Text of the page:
Machine learning has become increasingly popular in recent years. However, there has also been a trend in incorporating machine learning in everything, without asking the necessary question of whether it is reasonable to do so. All of a sudden, machine learning becomes this magical black box that can miraculously solve all the problems that one may have.
In this online course, Oxford Global and I want to teach our students that this ought not to be the case. Instead, one should see machine learning as a tool to help to solve a particular problem where the key lies in the framing of the problem, instead of the tools being used. To accentuate this idea, students were asked to develop a project to improve social well-beings, with topics ranging from COVID-19 contact tracing to renewable energy integration and optimization. These projects exposed students to the process of problem-solving and offered them the opportunity to address real-world issues using machine learning as a tool.
For this course, I presented a general overview of various topics in machine learning and held several tutorial sessions to provide students with some hands-on experiences using Python, TensorFlow, and Pytorch. I also mentored students with their final projects.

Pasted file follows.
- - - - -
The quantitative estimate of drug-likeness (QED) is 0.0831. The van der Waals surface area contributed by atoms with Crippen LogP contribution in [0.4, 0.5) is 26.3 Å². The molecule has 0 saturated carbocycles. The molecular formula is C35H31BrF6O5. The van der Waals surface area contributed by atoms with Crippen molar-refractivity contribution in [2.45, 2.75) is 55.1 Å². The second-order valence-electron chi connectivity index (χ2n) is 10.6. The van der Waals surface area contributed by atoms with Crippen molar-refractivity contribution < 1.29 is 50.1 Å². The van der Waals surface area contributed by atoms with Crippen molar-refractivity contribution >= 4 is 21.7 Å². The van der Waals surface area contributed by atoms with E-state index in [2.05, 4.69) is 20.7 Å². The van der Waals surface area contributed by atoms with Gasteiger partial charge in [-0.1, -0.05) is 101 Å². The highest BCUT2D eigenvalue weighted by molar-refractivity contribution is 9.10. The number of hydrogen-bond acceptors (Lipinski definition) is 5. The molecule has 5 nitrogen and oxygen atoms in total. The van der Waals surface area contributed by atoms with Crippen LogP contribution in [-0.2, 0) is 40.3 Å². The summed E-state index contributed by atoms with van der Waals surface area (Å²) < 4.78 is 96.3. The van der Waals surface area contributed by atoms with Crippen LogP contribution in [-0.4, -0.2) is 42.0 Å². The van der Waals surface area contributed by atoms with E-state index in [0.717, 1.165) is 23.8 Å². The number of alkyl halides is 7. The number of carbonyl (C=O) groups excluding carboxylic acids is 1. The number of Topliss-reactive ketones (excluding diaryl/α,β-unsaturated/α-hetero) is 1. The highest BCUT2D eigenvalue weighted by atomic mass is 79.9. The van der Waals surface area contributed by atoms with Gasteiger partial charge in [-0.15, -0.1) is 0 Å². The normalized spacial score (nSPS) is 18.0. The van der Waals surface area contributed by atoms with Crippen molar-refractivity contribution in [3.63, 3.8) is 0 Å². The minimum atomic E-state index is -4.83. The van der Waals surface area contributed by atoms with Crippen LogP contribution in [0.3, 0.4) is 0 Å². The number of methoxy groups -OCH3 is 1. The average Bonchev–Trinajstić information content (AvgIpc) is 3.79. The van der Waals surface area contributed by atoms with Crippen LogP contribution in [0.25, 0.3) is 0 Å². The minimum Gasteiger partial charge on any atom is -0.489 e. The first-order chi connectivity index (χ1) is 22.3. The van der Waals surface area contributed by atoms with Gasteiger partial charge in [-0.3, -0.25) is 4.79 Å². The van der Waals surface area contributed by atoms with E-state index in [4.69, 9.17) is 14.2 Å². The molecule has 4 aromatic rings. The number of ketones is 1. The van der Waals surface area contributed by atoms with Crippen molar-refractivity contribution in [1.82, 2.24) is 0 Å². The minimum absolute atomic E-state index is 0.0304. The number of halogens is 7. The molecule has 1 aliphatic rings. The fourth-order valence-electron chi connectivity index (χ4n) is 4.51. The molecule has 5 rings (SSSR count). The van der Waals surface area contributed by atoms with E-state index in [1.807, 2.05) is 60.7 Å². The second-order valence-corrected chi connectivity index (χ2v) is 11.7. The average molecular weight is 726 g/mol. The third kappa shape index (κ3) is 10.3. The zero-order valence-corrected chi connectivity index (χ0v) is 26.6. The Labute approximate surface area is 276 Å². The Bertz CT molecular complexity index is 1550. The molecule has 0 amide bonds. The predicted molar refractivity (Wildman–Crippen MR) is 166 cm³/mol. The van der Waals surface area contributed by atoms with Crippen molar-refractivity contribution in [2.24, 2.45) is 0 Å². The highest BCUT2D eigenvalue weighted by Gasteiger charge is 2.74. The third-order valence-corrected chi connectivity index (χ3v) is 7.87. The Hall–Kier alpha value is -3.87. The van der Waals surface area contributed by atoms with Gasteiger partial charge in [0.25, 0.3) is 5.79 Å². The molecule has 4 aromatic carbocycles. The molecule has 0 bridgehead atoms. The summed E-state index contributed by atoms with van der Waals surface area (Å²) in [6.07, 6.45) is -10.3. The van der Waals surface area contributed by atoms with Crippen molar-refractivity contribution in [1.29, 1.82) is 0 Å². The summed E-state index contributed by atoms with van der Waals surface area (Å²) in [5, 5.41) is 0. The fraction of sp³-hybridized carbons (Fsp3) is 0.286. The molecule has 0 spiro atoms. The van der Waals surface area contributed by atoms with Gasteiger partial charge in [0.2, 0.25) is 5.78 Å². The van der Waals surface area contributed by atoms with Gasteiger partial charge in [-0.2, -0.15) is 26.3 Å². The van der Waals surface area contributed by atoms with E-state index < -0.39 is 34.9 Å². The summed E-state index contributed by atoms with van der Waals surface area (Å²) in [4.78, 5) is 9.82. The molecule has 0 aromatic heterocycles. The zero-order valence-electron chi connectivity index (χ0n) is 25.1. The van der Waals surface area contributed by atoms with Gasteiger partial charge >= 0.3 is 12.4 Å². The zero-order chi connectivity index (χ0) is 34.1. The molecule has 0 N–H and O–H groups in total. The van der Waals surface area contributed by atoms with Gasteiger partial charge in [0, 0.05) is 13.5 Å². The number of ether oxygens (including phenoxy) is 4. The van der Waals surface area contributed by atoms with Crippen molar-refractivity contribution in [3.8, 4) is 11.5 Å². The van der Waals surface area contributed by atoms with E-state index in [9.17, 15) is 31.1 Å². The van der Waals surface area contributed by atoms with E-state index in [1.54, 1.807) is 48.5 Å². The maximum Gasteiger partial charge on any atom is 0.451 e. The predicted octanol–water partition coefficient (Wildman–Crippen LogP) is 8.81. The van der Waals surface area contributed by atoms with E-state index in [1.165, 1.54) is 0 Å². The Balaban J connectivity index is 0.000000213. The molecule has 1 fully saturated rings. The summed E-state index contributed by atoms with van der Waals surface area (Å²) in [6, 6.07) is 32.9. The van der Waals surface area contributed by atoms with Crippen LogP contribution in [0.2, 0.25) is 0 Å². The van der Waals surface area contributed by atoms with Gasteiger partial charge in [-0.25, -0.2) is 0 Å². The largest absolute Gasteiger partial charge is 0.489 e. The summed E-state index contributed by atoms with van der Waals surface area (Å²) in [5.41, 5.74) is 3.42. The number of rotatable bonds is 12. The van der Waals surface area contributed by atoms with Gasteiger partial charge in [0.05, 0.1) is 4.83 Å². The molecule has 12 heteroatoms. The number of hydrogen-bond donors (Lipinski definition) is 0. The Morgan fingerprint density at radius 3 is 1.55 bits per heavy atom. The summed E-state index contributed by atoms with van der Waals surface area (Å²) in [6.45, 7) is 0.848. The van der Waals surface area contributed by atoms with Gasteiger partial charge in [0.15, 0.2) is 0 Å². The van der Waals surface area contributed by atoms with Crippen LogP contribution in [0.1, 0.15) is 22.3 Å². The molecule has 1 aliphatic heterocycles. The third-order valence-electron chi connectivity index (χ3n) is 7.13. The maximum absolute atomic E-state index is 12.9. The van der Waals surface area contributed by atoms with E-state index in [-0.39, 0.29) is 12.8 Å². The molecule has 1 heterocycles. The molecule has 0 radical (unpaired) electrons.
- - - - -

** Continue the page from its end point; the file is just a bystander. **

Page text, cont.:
Below, you can find the slides that I made for the overview session. The overall structure of the presentation comes from Aurélien Géron's Hands-On Machine Learning with Scikit-Learn, Keras, and TensorFlow, a terrific book that introduces you to the world of machine learning with a lot of hands-on practices. I strongly recommend it if you are interested in learning more about machine learning.
Some demos are in a gif format and thus cannot be viewed properly in the PDF. You can go to the Course Demos page to check them out!